Gonzaga target Nolan Traore has impressive showing at Nike Hoop Summit

Gonzaga target Nolan Traore has impressive showing at Nike Hoop Summit

PORTLAND, Oregon – Nolan Traore backed up why he may be France’s next elite point guard prospect at the 2024 Nike Hoop Summit.

Two weeks after the highly-touted 17-year-old made his debut for Saint Quentin in France’s top professional league LBN Elite, he shined in the annual showcase that pits the best under-18 basketball prospects in the United States against the best from around the world. 

The 6-foot-4 Traore finished with 18 points on 8 of 14 shooting and dished out a team-high four assists in Team World’s loss to Cooper Flagg, Ace Bailey and Team USA on Saturday at the Moda Center.

Colleges have been in pursuit of Traore, who could also opt to stay in Europe until he’s eligible for the NBA Draft in 2025. Traore visited Gonzaga in late December to watch their game vs. San Diego State.

The Zags, Xavier and Alabama have all offered. For Gonzaga, Traore said assistant coach Stephen Gentry is the primary recruiter, and mentioned the school’s history recruiting French players like Killian Tillie, who was with him on his official visit.

He told Gonzaga Nation on Thursday that he wasn’t close to a decision on what’s next. 

“I like them all,” he said.

Either way, his productive week in Portland could go a long way for a player floated as a potential NBA Draft pick. 

Practicing and scrimmaging in front of NBA scouts and front office executives, he earned the respect of teammates and admiration of coaches who described him as observant, poised and devastating at a moment’s notice.

“Nolan sees the game way differently from point guards we see (in the U.S.),” Baylor signee VJ Edgecombe, who prepped at Long Island Lutheran (New York), said, calling Traore the “best point guard I’ve ever played with.”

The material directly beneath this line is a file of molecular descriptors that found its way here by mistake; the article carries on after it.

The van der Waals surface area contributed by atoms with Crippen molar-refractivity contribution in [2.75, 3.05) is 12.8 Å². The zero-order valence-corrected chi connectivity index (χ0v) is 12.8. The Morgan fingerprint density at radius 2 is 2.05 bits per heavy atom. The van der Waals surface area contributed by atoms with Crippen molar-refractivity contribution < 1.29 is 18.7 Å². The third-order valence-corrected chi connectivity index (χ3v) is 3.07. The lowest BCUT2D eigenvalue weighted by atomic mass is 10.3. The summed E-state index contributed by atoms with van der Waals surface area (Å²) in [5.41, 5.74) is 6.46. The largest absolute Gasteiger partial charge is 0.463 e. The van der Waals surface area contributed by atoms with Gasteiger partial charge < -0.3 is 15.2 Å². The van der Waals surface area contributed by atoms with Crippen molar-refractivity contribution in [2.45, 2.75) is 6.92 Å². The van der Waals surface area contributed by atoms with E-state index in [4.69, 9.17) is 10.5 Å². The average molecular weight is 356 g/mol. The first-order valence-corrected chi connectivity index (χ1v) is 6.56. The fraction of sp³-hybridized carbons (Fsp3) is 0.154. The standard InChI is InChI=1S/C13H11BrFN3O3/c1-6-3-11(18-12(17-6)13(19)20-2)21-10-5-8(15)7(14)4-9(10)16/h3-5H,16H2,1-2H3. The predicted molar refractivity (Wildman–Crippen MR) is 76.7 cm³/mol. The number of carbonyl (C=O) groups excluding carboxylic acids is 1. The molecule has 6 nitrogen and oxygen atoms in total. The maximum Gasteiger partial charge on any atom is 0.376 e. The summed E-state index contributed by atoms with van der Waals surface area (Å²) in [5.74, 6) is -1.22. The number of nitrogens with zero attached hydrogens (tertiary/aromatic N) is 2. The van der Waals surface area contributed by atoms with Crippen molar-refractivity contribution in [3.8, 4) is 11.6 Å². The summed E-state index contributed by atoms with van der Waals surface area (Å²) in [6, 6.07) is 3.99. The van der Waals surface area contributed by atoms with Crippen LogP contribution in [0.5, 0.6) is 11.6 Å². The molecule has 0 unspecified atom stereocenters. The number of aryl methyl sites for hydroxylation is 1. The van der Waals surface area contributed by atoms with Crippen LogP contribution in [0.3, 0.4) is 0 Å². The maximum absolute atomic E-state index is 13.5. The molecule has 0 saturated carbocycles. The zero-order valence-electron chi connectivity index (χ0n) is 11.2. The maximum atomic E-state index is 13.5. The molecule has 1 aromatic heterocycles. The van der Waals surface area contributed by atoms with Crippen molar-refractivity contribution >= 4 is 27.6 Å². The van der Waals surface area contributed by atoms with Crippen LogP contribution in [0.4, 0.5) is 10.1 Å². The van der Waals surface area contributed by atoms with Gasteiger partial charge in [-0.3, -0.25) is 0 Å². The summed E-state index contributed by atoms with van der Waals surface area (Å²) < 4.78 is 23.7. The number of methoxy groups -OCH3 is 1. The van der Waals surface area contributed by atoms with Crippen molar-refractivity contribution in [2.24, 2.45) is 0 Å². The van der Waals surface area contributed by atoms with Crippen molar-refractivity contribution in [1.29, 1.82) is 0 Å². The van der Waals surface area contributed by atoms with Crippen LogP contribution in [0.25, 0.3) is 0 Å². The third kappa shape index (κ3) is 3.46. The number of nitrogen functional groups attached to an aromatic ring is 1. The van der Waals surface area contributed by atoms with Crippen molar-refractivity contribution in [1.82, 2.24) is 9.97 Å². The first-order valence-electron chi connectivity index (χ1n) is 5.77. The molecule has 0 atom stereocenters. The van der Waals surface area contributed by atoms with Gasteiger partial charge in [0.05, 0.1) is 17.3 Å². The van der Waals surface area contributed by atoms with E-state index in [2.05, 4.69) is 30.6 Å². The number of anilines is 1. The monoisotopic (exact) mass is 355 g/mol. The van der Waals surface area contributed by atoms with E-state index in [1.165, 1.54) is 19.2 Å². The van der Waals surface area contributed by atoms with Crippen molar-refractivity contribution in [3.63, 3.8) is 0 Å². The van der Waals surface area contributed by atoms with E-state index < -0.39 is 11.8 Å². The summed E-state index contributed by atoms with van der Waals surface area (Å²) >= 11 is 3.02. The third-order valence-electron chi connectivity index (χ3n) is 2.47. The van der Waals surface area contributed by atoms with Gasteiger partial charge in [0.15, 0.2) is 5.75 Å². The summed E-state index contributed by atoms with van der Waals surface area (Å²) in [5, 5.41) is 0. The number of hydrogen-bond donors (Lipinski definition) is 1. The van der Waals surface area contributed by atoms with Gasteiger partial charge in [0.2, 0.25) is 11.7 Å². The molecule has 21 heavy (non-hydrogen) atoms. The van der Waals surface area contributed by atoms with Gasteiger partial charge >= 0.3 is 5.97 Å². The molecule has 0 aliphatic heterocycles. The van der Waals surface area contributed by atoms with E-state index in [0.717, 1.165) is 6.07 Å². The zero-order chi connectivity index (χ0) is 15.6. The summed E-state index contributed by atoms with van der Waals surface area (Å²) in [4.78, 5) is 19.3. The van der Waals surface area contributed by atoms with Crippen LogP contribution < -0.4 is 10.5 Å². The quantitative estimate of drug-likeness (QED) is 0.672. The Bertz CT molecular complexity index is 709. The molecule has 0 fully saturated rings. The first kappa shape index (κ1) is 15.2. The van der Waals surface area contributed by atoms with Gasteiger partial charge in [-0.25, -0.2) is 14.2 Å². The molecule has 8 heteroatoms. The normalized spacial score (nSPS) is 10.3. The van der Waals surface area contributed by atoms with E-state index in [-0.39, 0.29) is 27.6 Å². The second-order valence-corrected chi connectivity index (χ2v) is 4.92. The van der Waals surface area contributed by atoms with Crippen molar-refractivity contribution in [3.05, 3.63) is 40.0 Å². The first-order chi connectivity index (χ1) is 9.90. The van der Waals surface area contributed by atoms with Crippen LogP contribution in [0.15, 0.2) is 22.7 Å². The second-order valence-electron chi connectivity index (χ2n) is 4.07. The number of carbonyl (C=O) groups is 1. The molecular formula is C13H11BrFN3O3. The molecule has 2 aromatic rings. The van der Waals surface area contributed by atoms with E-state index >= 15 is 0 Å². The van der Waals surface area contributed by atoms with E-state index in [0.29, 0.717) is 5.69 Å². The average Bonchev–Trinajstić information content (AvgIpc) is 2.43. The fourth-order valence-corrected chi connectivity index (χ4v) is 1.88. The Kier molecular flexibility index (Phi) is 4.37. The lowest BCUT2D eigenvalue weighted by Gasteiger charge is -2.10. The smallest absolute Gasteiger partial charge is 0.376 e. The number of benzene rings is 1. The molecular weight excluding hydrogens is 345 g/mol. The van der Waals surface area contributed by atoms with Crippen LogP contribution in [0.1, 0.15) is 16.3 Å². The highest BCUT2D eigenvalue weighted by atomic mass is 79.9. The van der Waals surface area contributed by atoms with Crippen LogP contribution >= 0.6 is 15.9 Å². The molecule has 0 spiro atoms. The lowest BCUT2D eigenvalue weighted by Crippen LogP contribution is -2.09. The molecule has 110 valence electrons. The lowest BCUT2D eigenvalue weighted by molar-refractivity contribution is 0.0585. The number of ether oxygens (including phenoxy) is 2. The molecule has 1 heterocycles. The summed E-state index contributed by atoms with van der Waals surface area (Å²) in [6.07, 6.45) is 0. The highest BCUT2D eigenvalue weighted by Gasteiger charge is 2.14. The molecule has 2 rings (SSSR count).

AJ Dybantsa, the consensus top-rated prospect in 2025 nationally, watched Traore assume a natural leadership position on Team World. As Team World was dealing with a suffocating Team USA press on Saturday at the Moda Center, Traore drew up a play on the sideline that broke the press.

“He’s smart, one of the better guys I’ve seen make ball screen reads,” Dybantsa said.

Team World coach Marshall Cho had 12 practices with his group ahead of the Hoop Summit, and called Traore “one of the smartest players I’ve ever coached.”

“First few days when we’re running through stuff, he was finishing my sentences,” Cho said. “He’s an extension of me on the floor. He’s poised, he’s tough, he’s athletic, skilled, all the stuff you would want in an elite guard.

“On defense, he’s opportunistic, he has a nose for the ball. On offense, he might lull you to sleep and all of a sudden he’s at the rim finishing.”

All of that was on display and more in Saturday’s televised showcase.

Peppered throughout his 18 points and game-high four assists were a step-back 3 in the game’s opening minutes, a look-away alley-oop to a high-flying Dybantsa and several tough finished at the rim through contact.

To Cho, who has coached elite international prospects for years, watching Traore throughout the week “makes me intrigued what’s happening (in France) in terms of development if they’re producing players like this at such a young age.”

Traore grew up watching Tony Parker highlights, and hopes to be the next great French point guard in a country that produces a consistent crop of high-level NBA players.

France’s most recent offering, Victor Wembanyama, could go down as the best rookie in NBA history and two of the top five projected picks in June’s draft — Zaccharie Risacher and Alex Sarr — are French. Traore is the 18th LBN player to play for Team World in the Hoop Summit in the event’s history.

Does he see himself as one of France’s next great hoop exports? 

“I hope so,” he said.

Andy Buhler

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